The first step has the most weight. My leg swings over the edge of the bed, bringing the rest of my reluctant body along with it. Hardly a body at this moment, more of a corpse, which is fitting as the next few steps I take are somewhat zombie like, as a consequence of my minds inability to properly communicate with my body. My arms droop from my slumped shoulders, and my legs move with the stiffness of stilts. If not for the intolerable pressure mounting in my bladder, felt somewhere behind my crotch, I would not have made the effort to remove my body from its nest.
Relief is the first sensation I experience beyond numbness as I let the pressure release from my bladder. I flush, and I observe the swirling whirlpool in the toilet bowl. It takes effort to keep my eyes open against the force of heavy eyelids, and I struggle to comprehend how this same body has in the past managed to push itself up the sides of hills and mountains.
With some force, I turn the cold tap, and allow the running water to wash over my hands and through my fingers. Then I allow my head to drop below the tap, and take a long sip. I quickly spit it back out, as I shudder. My body shivers as if it were vodka or gin I’d tried to drink, rather than water. The bathroom light flickers. Not bright enough to strain my eyes. I dare not open the curtains; I dare not expose myself to the light from outside. This room is my space. If it were not for the needs of my body, I would have stayed half-alive in my nest. I would have allowed my head to remain buried in the pillow, and remained within the snake-like constriction of my sheets. Now that I have left the bed it will transform. The pillow will be stone, the sheets a vale, I cannot return to it.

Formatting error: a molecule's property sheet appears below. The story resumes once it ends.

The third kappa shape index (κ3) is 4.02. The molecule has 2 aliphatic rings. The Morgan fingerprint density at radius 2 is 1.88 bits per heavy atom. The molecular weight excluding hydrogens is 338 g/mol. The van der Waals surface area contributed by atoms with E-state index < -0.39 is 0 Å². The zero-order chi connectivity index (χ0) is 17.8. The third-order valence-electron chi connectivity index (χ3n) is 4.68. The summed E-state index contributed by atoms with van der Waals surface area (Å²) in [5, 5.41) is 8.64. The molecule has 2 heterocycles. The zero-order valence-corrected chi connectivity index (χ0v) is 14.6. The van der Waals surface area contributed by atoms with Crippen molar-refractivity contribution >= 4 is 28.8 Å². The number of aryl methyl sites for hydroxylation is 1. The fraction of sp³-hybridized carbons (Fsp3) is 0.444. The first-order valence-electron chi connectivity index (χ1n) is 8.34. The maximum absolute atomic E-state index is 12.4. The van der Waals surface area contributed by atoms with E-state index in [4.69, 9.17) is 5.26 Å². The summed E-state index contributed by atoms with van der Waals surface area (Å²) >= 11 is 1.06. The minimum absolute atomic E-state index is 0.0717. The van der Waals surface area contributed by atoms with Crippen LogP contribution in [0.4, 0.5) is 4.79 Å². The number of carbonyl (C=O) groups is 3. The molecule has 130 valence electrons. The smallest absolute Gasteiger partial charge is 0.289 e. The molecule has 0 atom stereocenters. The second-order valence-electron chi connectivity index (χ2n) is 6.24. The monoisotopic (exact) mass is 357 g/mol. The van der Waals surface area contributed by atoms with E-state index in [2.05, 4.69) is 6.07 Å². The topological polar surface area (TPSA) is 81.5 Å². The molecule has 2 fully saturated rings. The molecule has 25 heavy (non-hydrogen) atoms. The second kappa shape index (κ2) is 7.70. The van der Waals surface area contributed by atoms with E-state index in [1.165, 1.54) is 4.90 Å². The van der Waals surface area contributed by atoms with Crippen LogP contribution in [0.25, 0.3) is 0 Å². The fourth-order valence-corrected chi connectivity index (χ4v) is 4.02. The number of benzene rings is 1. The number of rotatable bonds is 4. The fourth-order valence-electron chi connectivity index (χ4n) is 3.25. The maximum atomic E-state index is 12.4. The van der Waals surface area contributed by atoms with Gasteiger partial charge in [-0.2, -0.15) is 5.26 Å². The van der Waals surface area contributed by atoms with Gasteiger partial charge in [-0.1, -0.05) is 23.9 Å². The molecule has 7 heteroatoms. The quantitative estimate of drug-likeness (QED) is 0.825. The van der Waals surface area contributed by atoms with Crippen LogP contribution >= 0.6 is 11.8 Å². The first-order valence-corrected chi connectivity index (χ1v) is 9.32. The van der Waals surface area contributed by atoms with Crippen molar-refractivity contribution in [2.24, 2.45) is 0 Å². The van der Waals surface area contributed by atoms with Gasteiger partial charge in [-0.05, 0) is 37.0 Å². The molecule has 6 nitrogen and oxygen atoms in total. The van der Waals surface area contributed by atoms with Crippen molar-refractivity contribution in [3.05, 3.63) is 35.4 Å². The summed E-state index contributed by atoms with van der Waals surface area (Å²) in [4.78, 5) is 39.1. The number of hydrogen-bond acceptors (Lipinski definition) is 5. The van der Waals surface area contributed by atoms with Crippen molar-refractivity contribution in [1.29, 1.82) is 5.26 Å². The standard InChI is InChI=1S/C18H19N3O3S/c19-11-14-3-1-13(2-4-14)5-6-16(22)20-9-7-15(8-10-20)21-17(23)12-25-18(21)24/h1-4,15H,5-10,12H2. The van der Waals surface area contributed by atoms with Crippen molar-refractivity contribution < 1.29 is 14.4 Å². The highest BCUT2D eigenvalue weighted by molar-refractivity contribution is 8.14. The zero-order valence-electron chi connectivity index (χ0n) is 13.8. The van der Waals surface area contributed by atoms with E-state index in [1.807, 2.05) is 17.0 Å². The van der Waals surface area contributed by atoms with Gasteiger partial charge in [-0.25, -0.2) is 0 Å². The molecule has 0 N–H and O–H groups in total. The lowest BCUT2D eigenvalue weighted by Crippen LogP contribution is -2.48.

I pull at last night’s muddied clothing. My trousers drop from my body. From the corner of my eye I see myself in the bathroom mirror. In my zombie-like state I struggle to identify with the body in the mirror. I observe the creature. Thinly pointed limbs. I run my fingers over its tightly stretched skin. I relish its dryness. Crooked knees. The awkward flab of meat drooping between its legs. The uncanny absence of prominent breasts at its chest, without which its pointed nipples are rendered valueless.
The shower-head bursts into life with relentless energy. The shock of a cold torrent thudding against my body causes me to gasp violently, like a swimmer taking a breath as she pushes her head up from under the water. As the shower warms, I feel heat course through my entire body. Disparate images flood my imagination, rivers and canals, damns bursting open as the sun rises over the horizon. The water runs for five minutes, and then stops as suddenly as it started. It leaves nothing but a casual drip drop from the tip of the shower-head. I step out and my body is shaking, but I feel rejuvenated. I take another sip of water from the cold tap and it runs smoothly down my throat.
As I brush mint toothpaste against my sore gums, I unintentionally catch a glimpse of myself in the mirror. For the split second that I fail to recognise myself, I see the creature, and the smile lingering somewhere behind its eyes.
I step out of the bathroom, and thoughtlessly flick open the curtains so that I can peer at the street below. Commuters, children, cars. A man in a hoody pushes his way out of the tacky vape shop across the street. Two old ladies are stood bickering outside of the church next door to that. A woman with a coffee in one hand sticks her middle finger up at a Mercedes driver with the other. It seems he cut her off as she tried to cross the street. On the pavement below me, I can see a girl in school uniform staring at her phone as she walks. I trace her movements until she escapes my field of view, then I let the curtain fall and resign myself to getting dressed for work.